behind the desk it is easy to act normal. easy to embody a normal that is anchored by a hysterical irony — a sweet rubber mask brushed away to reveal some eldritch horror, laughing and saying what did you expect?

still, we guide people around, we move with a sure grace, we answer questions fast and fluently. people say thank you, thank you. the sheer ability gained by training is pleasant, pleasant just to be in and to do. walking is pleasant, moving, doing tasks, being an authority on anything. it is difficult to admit this pleasure.

we are angry, but we are not angry; we are vulnerable, but we are anything but vulnerable. if we caught the illness today we would not believe it. how could we? we have been perfect today, perfect.

like finely wrought paper animals, we know that we will be impressive, then we will walk outside into the rain, and we will collapse.

each stack and shelf, each product and the axes which enclose it, become precarious and therefore adorable. clutch something bright blue to your chest. there is so much here; the abundance makes you dizzy. utopia, grotesquerie. catch yourself before leaning on anything. feel your body’s attunement to this space, its stubborn refusal to believe that anything will change.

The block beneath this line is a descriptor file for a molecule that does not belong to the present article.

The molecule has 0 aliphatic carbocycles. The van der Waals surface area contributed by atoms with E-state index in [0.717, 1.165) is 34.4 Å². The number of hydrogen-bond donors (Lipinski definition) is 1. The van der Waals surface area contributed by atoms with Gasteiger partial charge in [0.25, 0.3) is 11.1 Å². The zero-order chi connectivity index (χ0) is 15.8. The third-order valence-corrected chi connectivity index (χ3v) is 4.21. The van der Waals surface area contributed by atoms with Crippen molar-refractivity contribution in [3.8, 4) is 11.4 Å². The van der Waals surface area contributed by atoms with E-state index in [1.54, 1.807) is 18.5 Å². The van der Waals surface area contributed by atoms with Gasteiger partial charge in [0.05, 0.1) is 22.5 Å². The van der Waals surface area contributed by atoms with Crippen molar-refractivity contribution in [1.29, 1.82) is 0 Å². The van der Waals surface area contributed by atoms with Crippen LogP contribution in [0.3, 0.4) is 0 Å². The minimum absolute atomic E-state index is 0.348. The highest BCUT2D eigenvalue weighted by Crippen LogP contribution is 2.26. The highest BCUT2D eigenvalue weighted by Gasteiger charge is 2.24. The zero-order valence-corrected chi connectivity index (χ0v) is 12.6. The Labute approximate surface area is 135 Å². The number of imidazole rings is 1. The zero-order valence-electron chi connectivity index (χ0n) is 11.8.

it is the fact that you are not king that makes you king. it is the fact that you are trapped here, that the gods are already sheltered in their sphere, that anyone could seize you and cough in your face without repercussions, that keeps you holding tight to your claim. your capabilities will not be registered or remunerated; you know this. but they exist, outside of the corporate archive, and they will burn so brightly in the face of all these people that you will know they are fucking wrong.

counter-thesis: autophagy does not keep you warm.

counter-counter-thesis: you can totally win at capitalism, look, i did it, i got this certificate mailed to me, it cost £33.95.

every way you protect myself serves to make you more functional, more easily exploitable. but if you open yourself to the horror, each of a succession of horrors, you will be doing so alone. every time you invite it in it gets stronger.

you have visions of dying in corporate branded clothes, but unfailingly this makes you laugh, rather than cry. perhaps the funniest thing you can be is bad advertising.

you want to write a story: tonight we hold the city like a single taut banner and we roll it up, steadily, four to each side and an extra one on each corner, and as a slow line we carry it home. one with a final image that acts like we will call back in three years and someone will remember our names.

you want to turn this into the zombie apocalypse, so you can at least fund a good soundtrack.

i want this to be a convenience store. nice postmodern neon lighting. punctuated counter bells. plastic and tins and an expectation of noise. the things we sell have voices and they talk in the dark for months and months and months without anyone answering, and nobody covers them, and nobody touches them, and it’s sad, it’s sad, it’s sad.

Contemporary literature graduate, quizzer and tired leftist.

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